Clarity begins within.
by Tonyalynne Wildhaber, Principal Coach & Consultant, The Courage Practice
Clarity comes from engagement, not thought. ~Maria Forleo
When was the last time you just knew? Like really, really knew?
The kind of knowing that resides deep within us, usually several layers beneath our fears?
I have been thinking about clarity a lot lately. When we embody it, when we contrive it, and when we feel like it is completely lost to us. And sometimes when it shows up in an integrated tangle of all three where we attempt to unravel and make sense of it in a meaningful way.
I absolutely love that Maria Forleo talks about how clarity comes from engagement; rarely have I witnessed or experienced clarity from thinking alone. Don't get me wrong--thinking is damn important. All action without thought is messy and seldom strategic. However, specifically engaging, as in taking action in a specific way, is the beginning of unearthing what we are really looking for...and what just might be looking for us too.
When mindset and movement come together, clarity loves to show up and play. I am consistently astounded by true clarity's quiet force and ability to transform our doubt, anxiety, and hesitation into an avalanche of inspiration and a catalyst for connection.
So why is clarity so difficult? Why can't we always find it if we put our mind and movement together? I don't honestly know for sure but here is a story I've been making up lately:
Clarity comes from engagement not thought, yes.
And it matters where we engage.
We frequently look for it everywhere--in our communities, careers, and our connections, whether these connections are live or within a social media scroll. Sometimes we even believe we'll find it there. But clarity is quite crafty. It chooses only one place to hang out; within us.
We must engage within to really know clarity.
This isn't to say that seeking clarity outside of ourselves is inherently ineffective or wrong. Embracing new experiences and opportunities can definitely play a significant role in the engagement process of pursuing clarity. However, to know what we really think, feel, and believe about those experiences is to go inward and learn our signature response to them. It may be more efficient to embrace the popular perspective, the unfettered route, the comfortable choice, or the most accessible response but this wouldn't lead to the authentic clarity meant (and waiting) for us.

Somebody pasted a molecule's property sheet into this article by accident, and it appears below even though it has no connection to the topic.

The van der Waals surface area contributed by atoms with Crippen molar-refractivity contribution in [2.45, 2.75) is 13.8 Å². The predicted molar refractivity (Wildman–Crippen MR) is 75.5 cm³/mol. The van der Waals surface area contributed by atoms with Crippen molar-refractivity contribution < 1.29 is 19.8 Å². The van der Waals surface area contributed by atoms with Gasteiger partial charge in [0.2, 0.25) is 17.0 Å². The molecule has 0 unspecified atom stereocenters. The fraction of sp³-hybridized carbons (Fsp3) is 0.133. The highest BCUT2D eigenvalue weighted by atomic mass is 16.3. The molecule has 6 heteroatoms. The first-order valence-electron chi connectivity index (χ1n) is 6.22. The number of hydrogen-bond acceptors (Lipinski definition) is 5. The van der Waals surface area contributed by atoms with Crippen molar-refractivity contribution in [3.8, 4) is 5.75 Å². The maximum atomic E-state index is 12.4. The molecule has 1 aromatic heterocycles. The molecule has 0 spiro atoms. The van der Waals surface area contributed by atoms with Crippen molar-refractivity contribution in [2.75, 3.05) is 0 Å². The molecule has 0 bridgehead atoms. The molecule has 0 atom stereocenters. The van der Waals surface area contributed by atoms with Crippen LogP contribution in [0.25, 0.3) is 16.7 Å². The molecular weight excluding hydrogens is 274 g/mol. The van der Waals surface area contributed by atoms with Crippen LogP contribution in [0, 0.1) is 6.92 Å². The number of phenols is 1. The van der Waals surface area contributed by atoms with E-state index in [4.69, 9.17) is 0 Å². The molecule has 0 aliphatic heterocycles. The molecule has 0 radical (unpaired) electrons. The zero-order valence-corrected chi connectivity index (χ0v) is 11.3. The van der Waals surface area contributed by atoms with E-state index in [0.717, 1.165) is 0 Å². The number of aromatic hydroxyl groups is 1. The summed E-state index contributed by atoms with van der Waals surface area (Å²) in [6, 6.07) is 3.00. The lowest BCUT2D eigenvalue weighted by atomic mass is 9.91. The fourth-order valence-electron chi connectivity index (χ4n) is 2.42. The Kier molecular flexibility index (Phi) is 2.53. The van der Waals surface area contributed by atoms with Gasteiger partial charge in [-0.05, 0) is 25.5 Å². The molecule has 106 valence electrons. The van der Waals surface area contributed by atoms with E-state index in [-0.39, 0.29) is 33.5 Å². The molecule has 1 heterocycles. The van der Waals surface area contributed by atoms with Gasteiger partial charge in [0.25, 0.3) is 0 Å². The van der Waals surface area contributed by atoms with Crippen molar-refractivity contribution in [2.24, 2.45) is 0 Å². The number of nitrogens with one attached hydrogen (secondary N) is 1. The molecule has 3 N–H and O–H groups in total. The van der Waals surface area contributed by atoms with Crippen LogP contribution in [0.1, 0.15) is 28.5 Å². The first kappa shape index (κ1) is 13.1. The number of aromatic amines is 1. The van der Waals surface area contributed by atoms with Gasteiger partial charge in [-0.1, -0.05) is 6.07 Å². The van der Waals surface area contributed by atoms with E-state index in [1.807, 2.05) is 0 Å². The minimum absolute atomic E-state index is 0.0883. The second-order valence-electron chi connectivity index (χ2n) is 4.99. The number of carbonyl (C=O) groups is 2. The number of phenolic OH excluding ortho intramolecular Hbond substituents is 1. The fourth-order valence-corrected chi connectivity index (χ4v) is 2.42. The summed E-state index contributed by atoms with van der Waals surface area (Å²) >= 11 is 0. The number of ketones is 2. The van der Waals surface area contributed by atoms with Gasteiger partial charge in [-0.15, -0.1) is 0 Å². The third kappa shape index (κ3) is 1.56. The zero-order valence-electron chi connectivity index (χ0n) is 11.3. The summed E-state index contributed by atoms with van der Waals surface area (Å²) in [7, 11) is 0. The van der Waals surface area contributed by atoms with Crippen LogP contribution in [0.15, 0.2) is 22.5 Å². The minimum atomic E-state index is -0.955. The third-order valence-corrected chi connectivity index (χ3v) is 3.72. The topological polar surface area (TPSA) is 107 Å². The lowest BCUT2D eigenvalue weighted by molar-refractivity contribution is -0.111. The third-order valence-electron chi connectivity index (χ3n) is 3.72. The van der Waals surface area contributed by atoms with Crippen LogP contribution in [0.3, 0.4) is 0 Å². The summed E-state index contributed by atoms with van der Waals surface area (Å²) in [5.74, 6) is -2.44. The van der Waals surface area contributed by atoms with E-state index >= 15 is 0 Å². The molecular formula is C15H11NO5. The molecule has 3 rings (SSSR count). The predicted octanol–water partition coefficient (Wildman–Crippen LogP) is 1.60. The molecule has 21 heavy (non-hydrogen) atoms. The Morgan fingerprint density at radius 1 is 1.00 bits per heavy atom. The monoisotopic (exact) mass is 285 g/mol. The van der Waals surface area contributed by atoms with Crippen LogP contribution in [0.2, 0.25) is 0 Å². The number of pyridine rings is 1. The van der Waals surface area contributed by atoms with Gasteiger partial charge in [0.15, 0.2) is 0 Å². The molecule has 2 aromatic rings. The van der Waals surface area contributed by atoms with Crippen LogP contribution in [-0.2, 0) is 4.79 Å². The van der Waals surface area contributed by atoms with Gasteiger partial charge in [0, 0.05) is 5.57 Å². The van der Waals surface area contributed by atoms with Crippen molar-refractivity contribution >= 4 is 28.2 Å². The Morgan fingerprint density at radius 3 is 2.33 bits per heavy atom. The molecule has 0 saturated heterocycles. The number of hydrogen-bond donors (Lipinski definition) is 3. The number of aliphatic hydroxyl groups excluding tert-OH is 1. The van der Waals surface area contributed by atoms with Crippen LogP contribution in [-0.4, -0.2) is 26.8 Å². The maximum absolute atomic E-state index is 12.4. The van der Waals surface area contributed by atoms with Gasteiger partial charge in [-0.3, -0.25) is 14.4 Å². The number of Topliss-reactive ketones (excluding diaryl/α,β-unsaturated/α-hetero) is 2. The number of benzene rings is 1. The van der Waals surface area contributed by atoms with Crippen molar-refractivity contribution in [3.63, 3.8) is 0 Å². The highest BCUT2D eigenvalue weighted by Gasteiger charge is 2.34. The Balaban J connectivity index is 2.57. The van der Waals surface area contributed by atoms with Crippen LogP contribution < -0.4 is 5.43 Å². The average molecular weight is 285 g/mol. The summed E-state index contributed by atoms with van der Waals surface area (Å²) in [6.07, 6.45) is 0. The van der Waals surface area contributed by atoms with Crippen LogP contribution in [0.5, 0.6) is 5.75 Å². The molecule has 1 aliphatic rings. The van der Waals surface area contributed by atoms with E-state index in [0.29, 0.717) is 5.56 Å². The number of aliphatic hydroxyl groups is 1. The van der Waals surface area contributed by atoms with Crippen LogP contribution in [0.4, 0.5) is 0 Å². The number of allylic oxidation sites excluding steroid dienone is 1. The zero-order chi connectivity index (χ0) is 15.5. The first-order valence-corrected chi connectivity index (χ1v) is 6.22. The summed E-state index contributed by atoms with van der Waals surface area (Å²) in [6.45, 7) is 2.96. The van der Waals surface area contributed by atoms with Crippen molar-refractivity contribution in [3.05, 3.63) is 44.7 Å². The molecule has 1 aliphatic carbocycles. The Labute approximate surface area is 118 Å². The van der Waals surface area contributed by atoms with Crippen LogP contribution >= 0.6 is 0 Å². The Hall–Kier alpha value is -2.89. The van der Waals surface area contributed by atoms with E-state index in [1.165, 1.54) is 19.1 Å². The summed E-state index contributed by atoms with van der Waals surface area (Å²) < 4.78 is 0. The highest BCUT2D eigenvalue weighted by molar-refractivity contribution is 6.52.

Therefore, clarity is often hard-won. It is a specific and rather bad-ass lens which can illuminate the landscape of our purpose, reinvigorate our connection, and empower our courage. But we are required to turn inward to access this vista view. We are challenged to reach past our fears, dig beyond our doubt, look our flaws in the eye, and engage our curiosity. What can seem rather obvious on the surface to a stranger is actually a brutiful vision quest for ourselves. (Thank you, Glennon, for the coined term 'brutiful' by the way. It is perfect.)
Clarity is needed now more than ever--in our world and in our spirits. Wherever we look, the desire for clarity is alive and well. We even feign having it in hopes the 'fake-it-until-you-make-it-approach' actually works. Those who have true clarity, though, don't usually speak to it. They simply live it; a brilliant practice of embodiment of which I stand in awe.
I join you in learning how to turn inward to reach for authentic clarity. It is damn hard, there are no shortcuts, and the voyage within is seldom traversed without stumbling.
A necessary quest well worth the engagement.
— Published on April 30, 2018
Tonyalynne Wildhaber, Principal Coach & Consultant, The Courage Practice
A leadership and life coach for 12 years and founder of The Courage Practice, Tonyalynne coaches leaders, life warriors, coaches, and soulful entrepreneurs to make friends with their courage, integrate wisdom with wonder, step into their highest potential, and transform their success and life. Tonyalynne is a frequent contributor to Forbes, head-over-heels in love with the Pacific Northwest, and is attempting to train a dog named Ollie.